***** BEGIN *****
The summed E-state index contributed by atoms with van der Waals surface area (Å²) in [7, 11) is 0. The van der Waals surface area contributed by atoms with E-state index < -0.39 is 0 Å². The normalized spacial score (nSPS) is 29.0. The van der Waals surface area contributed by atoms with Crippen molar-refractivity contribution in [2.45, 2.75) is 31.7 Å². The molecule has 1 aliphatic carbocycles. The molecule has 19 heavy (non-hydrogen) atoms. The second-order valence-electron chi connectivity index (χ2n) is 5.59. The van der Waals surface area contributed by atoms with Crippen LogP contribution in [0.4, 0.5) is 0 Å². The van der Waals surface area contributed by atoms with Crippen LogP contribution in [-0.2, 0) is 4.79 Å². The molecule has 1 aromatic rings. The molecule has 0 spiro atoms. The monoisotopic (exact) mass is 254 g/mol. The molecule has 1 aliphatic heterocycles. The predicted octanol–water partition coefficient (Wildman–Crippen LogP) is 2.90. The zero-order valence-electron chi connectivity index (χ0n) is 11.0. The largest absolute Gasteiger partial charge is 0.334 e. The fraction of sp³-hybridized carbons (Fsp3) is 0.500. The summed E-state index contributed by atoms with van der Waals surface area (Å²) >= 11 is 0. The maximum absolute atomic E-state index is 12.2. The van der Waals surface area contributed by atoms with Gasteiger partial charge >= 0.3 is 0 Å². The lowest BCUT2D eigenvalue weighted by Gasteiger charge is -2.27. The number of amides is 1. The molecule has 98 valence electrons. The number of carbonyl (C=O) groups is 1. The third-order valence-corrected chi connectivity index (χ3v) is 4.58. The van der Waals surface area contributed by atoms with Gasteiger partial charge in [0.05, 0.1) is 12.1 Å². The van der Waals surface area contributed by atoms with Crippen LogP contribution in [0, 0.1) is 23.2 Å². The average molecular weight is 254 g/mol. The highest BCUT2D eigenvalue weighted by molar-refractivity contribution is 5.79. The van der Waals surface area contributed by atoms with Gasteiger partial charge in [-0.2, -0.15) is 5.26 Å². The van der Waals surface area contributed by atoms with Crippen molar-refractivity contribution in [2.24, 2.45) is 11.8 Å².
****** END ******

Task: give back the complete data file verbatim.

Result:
The summed E-state index contributed by atoms with van der Waals surface area (Å²) in [7, 11) is 0. The van der Waals surface area contributed by atoms with E-state index < -0.39 is 0 Å². The normalized spacial score (nSPS) is 29.0. The van der Waals surface area contributed by atoms with Crippen molar-refractivity contribution in [2.45, 2.75) is 31.7 Å². The molecule has 1 aliphatic carbocycles. The molecule has 19 heavy (non-hydrogen) atoms. The second-order valence-electron chi connectivity index (χ2n) is 5.59. The van der Waals surface area contributed by atoms with Crippen LogP contribution in [0.4, 0.5) is 0 Å². The van der Waals surface area contributed by atoms with Crippen LogP contribution in [-0.2, 0) is 4.79 Å². The molecule has 1 aromatic rings. The molecule has 0 spiro atoms. The monoisotopic (exact) mass is 254 g/mol. The molecule has 1 aliphatic heterocycles. The predicted octanol–water partition coefficient (Wildman–Crippen LogP) is 2.90. The zero-order valence-electron chi connectivity index (χ0n) is 11.0. The largest absolute Gasteiger partial charge is 0.334 e. The fraction of sp³-hybridized carbons (Fsp3) is 0.500. The summed E-state index contributed by atoms with van der Waals surface area (Å²) >= 11 is 0. The maximum absolute atomic E-state index is 12.2. The van der Waals surface area contributed by atoms with Gasteiger partial charge >= 0.3 is 0 Å². The lowest BCUT2D eigenvalue weighted by Gasteiger charge is -2.27. The number of amides is 1. The molecule has 98 valence electrons. The number of carbonyl (C=O) groups is 1. The third-order valence-corrected chi connectivity index (χ3v) is 4.58. The van der Waals surface area contributed by atoms with Gasteiger partial charge in [0.05, 0.1) is 12.1 Å². The van der Waals surface area contributed by atoms with Crippen LogP contribution in [0, 0.1) is 23.2 Å². The average molecular weight is 254 g/mol. The highest BCUT2D eigenvalue weighted by molar-refractivity contribution is 5.79. The van der Waals surface area contributed by atoms with Gasteiger partial charge in [-0.2, -0.15) is 5.26 Å². The van der Waals surface area contributed by atoms with Crippen molar-refractivity contribution in [2.24, 2.45) is 11.8 Å².